Lemurs use toxic millipedes as insecticides, get high as a byproduct

From BBC One program, “Spy in the Wild”, we learn that lemurs not only rub millipedes on their skin to deter insects (mostly mosquitoes who are repelled by the millipedes’ benzoquinones), but also seem to get high from chemicals in the ‘pedes. This isn’t just speculation: there’s research to support at least the insecticide part (see here). I’m not sure the lemurs really enjoy this “intoxication”: it may just be a psychological state that is a necessary byproduct of biting the millipedes.

27 Comments

  1. Randy schenck
    Posted March 9, 2017 at 3:29 pm | Permalink

    That is something. I do not wonder what it taste like at all.

    • gravelinspector-Aidan
      Posted March 9, 2017 at 3:37 pm | Permalink

      It’s at moments like this that Jerry’s gastrognome reputation comes back to, errrrr, bite him?

  2. Stephen Barnard
    Posted March 9, 2017 at 3:41 pm | Permalink

    How long will it be before someone tries this?

    • infiniteimprobabilit
      Posted March 9, 2017 at 4:50 pm | Permalink

      Somebody call Andrew Zimmern…

      Actually the Yooman Race has a long and honourable history of snacking on dangerously poisonous substances in order to get high, or zonked, or paralytic…

      It’s kinda comforting to learn that we’re not alone in this.

      cr

    • Ken Kukec
      Posted March 9, 2017 at 5:11 pm | Permalink

      You holdin’ — or asking for a friend? 🙂

      Personally, I draw the line at toad-licking.

  3. loren russell
    Posted March 9, 2017 at 3:48 pm | Permalink

    I’m going to Alaska in May. Will keep the millipedes in mind!

    • infiniteimprobabilit
      Posted March 9, 2017 at 4:46 pm | Permalink

      Alaska?

      != Madagascar.

      Misprint?

      cr

      • loren russell
        Posted March 9, 2017 at 5:27 pm | Permalink

        There are millipedes in Alaska. with benzoquinones

        and very definitely there are mosquitos

        I’ll probably skip ingesting and try them as roll-ons.

  4. grasshopper
    Posted March 9, 2017 at 3:48 pm | Permalink

    Ancient dental plaque shows some Neanderthals ate plants and used drugs.

    http://www.abc.net.au/news/2017-03-09/ancient-dental-plaque-shows-some-neanderthals-were-vegetarians/8332730
    I note that some other news sites which have reported this story can’t help but frame it in terms of ‘natural’ medicine.

  5. S.K.Graham
    Posted March 9, 2017 at 4:04 pm | Permalink

    My guess would be ancient lemurs (or forebear species) discovered the “high” and enjoyed its effects. The insect repellent effect was a side-benefit. Later, natural selection favored the rubbing through their fur behavior upon getting high.

  6. ThyroidPlanet
    Posted March 9, 2017 at 4:08 pm | Permalink

    Sub

  7. Ken Kukec
    Posted March 9, 2017 at 4:37 pm | Permalink

    So what’s a six-pack of ‘pedes go for these days?

  8. Michael Fisher
    Posted March 9, 2017 at 4:41 pm | Permalink

    It’s a gateway bug!

    [I stole that from “Will N” in the YouTube comments section]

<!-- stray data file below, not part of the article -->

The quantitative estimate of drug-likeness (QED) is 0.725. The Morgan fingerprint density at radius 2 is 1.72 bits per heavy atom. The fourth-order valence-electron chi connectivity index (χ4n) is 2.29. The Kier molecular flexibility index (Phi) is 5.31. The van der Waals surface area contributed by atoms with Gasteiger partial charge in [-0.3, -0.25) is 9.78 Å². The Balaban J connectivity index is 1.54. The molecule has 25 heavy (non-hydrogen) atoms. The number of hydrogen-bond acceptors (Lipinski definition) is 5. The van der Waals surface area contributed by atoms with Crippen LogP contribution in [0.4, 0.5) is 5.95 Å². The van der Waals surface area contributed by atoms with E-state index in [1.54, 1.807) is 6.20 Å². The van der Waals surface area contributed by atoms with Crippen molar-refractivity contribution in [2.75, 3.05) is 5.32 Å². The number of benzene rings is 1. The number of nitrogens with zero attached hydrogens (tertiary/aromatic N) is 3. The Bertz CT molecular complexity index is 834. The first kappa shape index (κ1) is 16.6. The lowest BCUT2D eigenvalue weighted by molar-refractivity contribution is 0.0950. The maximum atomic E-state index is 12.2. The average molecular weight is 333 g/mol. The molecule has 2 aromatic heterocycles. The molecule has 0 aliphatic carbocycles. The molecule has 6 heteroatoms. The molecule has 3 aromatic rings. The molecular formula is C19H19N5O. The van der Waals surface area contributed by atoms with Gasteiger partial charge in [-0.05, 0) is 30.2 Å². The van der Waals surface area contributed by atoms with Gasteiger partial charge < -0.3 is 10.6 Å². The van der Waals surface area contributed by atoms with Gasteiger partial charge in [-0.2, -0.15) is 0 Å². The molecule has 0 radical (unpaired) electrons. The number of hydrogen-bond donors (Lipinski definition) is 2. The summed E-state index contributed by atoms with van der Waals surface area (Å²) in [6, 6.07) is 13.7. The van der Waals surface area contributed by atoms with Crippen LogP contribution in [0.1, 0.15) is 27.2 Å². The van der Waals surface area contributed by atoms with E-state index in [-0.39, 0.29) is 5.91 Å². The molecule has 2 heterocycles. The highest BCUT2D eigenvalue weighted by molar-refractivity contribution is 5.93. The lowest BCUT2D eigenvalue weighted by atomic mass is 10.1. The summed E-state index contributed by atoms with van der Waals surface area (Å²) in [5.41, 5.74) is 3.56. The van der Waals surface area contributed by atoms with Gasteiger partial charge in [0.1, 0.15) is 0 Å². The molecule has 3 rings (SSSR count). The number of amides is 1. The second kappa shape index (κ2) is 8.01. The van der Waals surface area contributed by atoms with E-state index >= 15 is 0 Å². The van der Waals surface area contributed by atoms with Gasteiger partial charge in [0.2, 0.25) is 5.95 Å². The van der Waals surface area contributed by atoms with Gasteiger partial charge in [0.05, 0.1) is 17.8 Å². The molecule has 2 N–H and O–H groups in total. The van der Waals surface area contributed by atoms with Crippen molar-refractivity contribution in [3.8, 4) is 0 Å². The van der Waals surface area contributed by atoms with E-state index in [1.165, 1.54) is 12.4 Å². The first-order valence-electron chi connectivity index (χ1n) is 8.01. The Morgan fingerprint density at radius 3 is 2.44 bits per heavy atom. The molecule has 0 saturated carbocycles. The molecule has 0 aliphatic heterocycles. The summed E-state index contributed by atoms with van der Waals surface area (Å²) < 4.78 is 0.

9. infiniteimprobabilit
    Posted March 9, 2017 at 4:43 pm | Permalink

    Jeez, who woulda thunk it. Zonked-out stoned hippie lemurs.

    I found that millipedes were poisonous when I let a few small ones crawl over my hand (this was in Rarotonga) and then developed an itchy rash.

    cr

    • infiniteimprobabilit
      Posted March 9, 2017 at 4:44 pm | Permalink

      But I’d be quite surprised if mosquitos could even bite lemurs. Aren’t they too furry?

      cr

      • grasshopper
        Posted March 9, 2017 at 5:57 pm | Permalink

        Ears, eyelids, lips, nose, anus .. you know, all the places mosquitoes bite me.

  10. rickflick
    Posted March 9, 2017 at 5:09 pm | Permalink

    I wonder if such venom has useful medicinal value for us naked apes. The human trials might be entertaining.

  11. Juan Martínez
    Posted March 9, 2017 at 5:18 pm | Permalink

    Well, that would explain those eyes lemurs display…
    Jokes aside, I’d favour S.K.Graham’s explanation.

  12. Posted March 9, 2017 at 5:29 pm | Permalink

    Our big armored Amazonian millipedes emit cyanide.

  13. loren russell
    Posted March 9, 2017 at 6:22 pm | Permalink

    New world monkeys, too: “Members of a wild group of wedge-capped capuchin monkeys (Cebus olivaceus) intentionally anoint themselves with millipedes (Orthoporus dorsovittatus). Chemical analysis revealed these millipedes secrete two benzoquinones, compounds known to be potently repellent to insects.” Valderrama et al, J. Chem. Ecol.(2000)

    No nomming, just topical

  14. Mark R.
    Posted March 9, 2017 at 6:30 pm | Permalink

    So would this be considered tool use?

  15. BJ
    Posted March 9, 2017 at 7:10 pm | Permalink

    Oh, if only I could be a lemur, getting high whenever I want…

    Instead, I have to go through getting the stuff, setting it up, finding a nice place to do it…

    Actually, I prefer my way. I would bet lemurs don’t get to listen to Yes or Rush or Pink Floyd when they get high!

  16. Ken Kukec
    Posted March 9, 2017 at 7:26 pm | Permalink

    “Warning: do not take the brown acid millipedes. The brown millipedes are bad, man.”

    • HaggisForBrains
      Posted March 10, 2017 at 8:17 am | Permalink

      Lemur: “The walls are fucking brown!”

  17. TJR
    Posted March 10, 2017 at 4:38 am | Permalink

    Can you also use hoofed mammals in the same way?

    I’ve always wanted to rub myself with ungulates.

  18. Mike
    Posted March 10, 2017 at 8:00 am | Permalink

    I think I’ll give that little experiment a miss.


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